For years as a psychiatrist I have observed the pharmaceutical companies charge huge amounts for every new psychiatric medication. This started in my view with the emergence of Prozac ( generic: fluoxetine) in the late 1980’s. Suddenly this drug cost several times what previous antidepressants had cost before Prozac. I felt later that part of what happened was the Big Pharma watched intently as the Reagan administration deregulated industries and let the “market forces” take over. They saw no enforcement or regulation of higher prices. They priced Prozac accordingly higher, much higher. But since Prozac was supposedly the best thing since toasters, and a ‘new’ class of antidepressant, many people were willing to pay the higher costs and the insurance companies largely followed suit and covered it. All other classes of medications, antibiotics, blood pressure medications, etc., also took the initiative and priced their emerging drugs to market from then on and we had a spike in health costs as medications nationally became a higher cost for everyone including corporate entities since companies are now to be considered “citizens” due to the Supreme Court’s Citizen v. United States decision.
Perhaps a review of the drug pricing cycle is in order for the non medical professional reader. Drug companies have by law for decades, a 20 year exclusive right to a medication from discovery and patent filing, through research and development, drug trials and approval. This usually takes on average approximately 10 years. Then when a drug comes on the market, it is a “brand name” drug and its pharamceutical company can price it at whatever level they wish until that 20 year total is met. Then the medication goes “generic” and can be manufactured and sold by any other company after FDA approval in the generic pipeline which is much much shorter.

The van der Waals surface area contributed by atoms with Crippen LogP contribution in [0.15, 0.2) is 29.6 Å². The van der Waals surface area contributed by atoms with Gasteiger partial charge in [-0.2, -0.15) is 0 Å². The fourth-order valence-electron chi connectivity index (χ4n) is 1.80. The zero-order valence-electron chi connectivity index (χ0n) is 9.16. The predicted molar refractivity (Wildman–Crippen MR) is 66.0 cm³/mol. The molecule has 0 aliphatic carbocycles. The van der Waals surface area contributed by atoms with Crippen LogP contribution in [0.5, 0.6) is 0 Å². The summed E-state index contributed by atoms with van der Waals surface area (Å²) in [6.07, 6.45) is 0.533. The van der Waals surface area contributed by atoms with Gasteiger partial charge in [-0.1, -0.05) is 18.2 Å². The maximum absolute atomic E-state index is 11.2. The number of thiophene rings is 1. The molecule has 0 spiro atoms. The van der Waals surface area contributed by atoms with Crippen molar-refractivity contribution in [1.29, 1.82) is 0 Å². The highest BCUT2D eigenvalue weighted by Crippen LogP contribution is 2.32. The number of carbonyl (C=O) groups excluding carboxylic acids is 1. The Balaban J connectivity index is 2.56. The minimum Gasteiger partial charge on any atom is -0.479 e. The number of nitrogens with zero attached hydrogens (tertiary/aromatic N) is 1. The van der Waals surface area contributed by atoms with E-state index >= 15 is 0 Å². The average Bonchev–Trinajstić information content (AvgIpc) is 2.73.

Now to my story. Another psychiatrist, Dinah Miller MD (no relation) wrote a story published in Clinical Psychiatry News, a monthly psychiatric newspaper that most USA psychiatrists receive, entitled: Shrink Wrap News: The surprisingly high cost of Abilitfy.” She put into words what we all knew about the cost of Abilify, that its average monthly cost retail at the pharmacy was between $900-1200 a month. Shocking but expectable under our present system of medication development and marketing.
Does this system exist outside the United States? The answer is NO. Canada and Europe have far lower prices, on average 2/3 lower for the same brand name medications. In the late 1980’s a very large number of patients/healthcare consumers, started obtaining their medications by postal mail fulfillment at the new western Canadian by mail pharmacies centered in Alberta and Manitoba as discrete industries. Other people began the drive to Mexico, would cross the border and travel into the nearest adjacent Mexican city and fill their prescriptions there at far lower costs. The latter option has greatly diminished as it has become dangerous to travel to Mexico because of the drug cartel wars.
This sector of the consumer economy has received in my opinion, to use Dr. Dinah Miller’s word, “surprisingly” little news attention through the last 25 years or so. In large medication buying circles such as the VA hospital system, and state pharmacies and states’ Medicaid systems, Abilify is priced much lower. This happens because those state or nationally based groups can dictate terms to the pharmaceutical companies when they declare, in effect, “give us your drug at this price range or we won’t buy your medicine at all.” But the retail consumer gets gouged. It appears that the forced downward price pressure exerted by the “marketplace,” a favorite conservative economic concept, has caused indirectly the pharmaceutical companies to make up the lost profit difference by pricing the retail drug cost higher. A sad example of the law of unintended consequences. Good intentions but the yuck leaks out somewhere else.
So far there has been no protection or remedy for the retail consumer who gets the worst bite in the pocketbook. What has this done to me and other psychiatrists nationally? In the last 15 years especially, it is my conclusion that we have shifted our medication prescribing emphasis to the most recent group of generic psychiatric medications and lowered our prescribing of current still brand name, overpriced psych meds. In my view this is not a poor second choice as nowadays many medication members of the same class are mostly similar and the patient/consumer does not suffer and receive second class treatment.
What do you think? Are drug prices still too high? Do drug companies deserve this indirect subsidy by our system as many other industries do?